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(Sleep Research Group and Cystic Fibrosis Research)

Active Cystic Fibrosis Research:
Current research is primarily in the identification of genetic modifier of the CF phenotype including DNA collection and development of large Irish CF clinical database. Irish representative in the European CF Genetic Modifiers Consortium and the International CF Modifier Consortium aiming to carry out Genome Wide Association Study on >20,000 CF patients from around the world.

Additional Active Projects:
Research into the relationship between sweat chloride and CFTR genotype on long term outcomes in cystic fibrosis using US CFF National Registry.

Project looking at CF patient perception of service delivery in SVUH including development, validation and implementation of a CF Quality of Care Questionnaire.

Clinical research. SVUH PI on "Phase III study of VX770 in Cystic Fibrosis"
- completed 2010. Currently Global PI in "Extension study of VX770 in Cystic fibrosis" - including 68 Centers from US/Canada/Australia and Europe.

Active Sleep Research:
The principal interest of the Sleep Research group lies in the impact of obstructive sleep apnoea syndrome (OSAS) on metabolic and cardiovascular health. Of particular interest to us is the capacity of OSAS to generate atherosclerosis, and the interaction of OSAS with obesity. We have previously shown that OSAS can generate pro-atherogenic systemic inflammation via up-regulation of NFκB pathways, and that OSAS and associated intermittent hypoxia have a detrimental effect on endothelial function via inhibition of nitric oxide synthesis.

We have recently sought to directly assess the impact of OSAS on the generation of coronary artery atherosclerosis. Initial results suggest an independent role for OSAS in driving coronary artery disease.

In tandem with this, we have been evaluating the effect of OSAS on the metabolic and cardiovascular health of lean, obese, and severely obese subjects. This research is being performed in collaboration with Prof Donal O’Shea, the Obesity Research group in the ERC, and the Weight Management Clinic in St. Colmcille’s Hospital, Loughlinstown. This work is ongoing.

Parallel in vitro studies are planned to further assess how OSAS and obesity interact. In particular, we aim to discover how intermittent hypoxia influences adipose tissue function, with a particular focus on inflammatory pathways and glucose homeostasis.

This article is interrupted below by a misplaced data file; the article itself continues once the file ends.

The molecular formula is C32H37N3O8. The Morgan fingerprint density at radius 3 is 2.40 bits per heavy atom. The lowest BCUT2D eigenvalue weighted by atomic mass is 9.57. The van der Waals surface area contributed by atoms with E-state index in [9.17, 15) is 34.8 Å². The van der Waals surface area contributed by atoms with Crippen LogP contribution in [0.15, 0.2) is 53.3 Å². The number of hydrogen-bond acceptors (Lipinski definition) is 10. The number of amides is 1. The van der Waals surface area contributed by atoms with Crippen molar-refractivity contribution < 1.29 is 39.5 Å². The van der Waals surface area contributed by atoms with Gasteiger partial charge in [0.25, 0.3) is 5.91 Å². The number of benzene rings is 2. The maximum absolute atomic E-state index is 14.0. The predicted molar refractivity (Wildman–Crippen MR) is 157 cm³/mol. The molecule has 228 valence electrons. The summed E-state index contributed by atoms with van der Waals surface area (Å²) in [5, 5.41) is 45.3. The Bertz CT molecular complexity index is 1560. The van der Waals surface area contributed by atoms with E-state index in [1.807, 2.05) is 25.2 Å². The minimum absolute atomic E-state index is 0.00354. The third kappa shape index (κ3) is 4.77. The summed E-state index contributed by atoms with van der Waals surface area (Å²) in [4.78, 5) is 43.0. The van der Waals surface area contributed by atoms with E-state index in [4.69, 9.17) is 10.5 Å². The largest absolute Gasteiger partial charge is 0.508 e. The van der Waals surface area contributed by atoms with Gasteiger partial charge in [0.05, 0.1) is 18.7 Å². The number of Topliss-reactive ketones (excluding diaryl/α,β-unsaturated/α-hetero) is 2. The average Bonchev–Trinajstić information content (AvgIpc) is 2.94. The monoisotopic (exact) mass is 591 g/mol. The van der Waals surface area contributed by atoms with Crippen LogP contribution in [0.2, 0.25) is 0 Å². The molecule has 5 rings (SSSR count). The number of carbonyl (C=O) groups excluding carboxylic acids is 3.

Another area of major interest for the group is the interaction of OSAS with chronic obstructive pulmonary disease – the so-called “overlap syndrome”. We are currently enrolling subjects for a major prospective study of this poorly understood condition. We hope our study will allow some important new insights into the metabolic, inflammatory, and clinical effects of the overlap syndrome.

The Sleep Research Group is also involved in pioneering new diagnostic modalities for OSA. At present, the diagnosis of OSA is based on results of inpatient polysomnography, which is time-consuming, expensive, and inconvenient for the patient. In collaboration with BiancaMed, a UCD start-up technology company, we are evaluating the use of a novel, non-contact sensor in the diagnosis of OSA. This is a small, portable device, which sits at the patient’s bedside, and uses ultra-low frequency radio-waves to measure movement and breathing patterns. Initial results suggest it to be a highly effective diagnostic strategy, with further confirmatory studies ongoing. Eventually, we would hope that this technology would allow sleep studies to be carried out in the patient’s home.

Finally, a number of collaborative studies with our colleagues in the Department of Cardiology are planned. These will assess how new therapeutic modalities for sleep apnoea affect outcomes in heart failure patients, and how a diagnosis of OSAS influences nocturnal blood pressure in a population recruited from the hypertension clinic.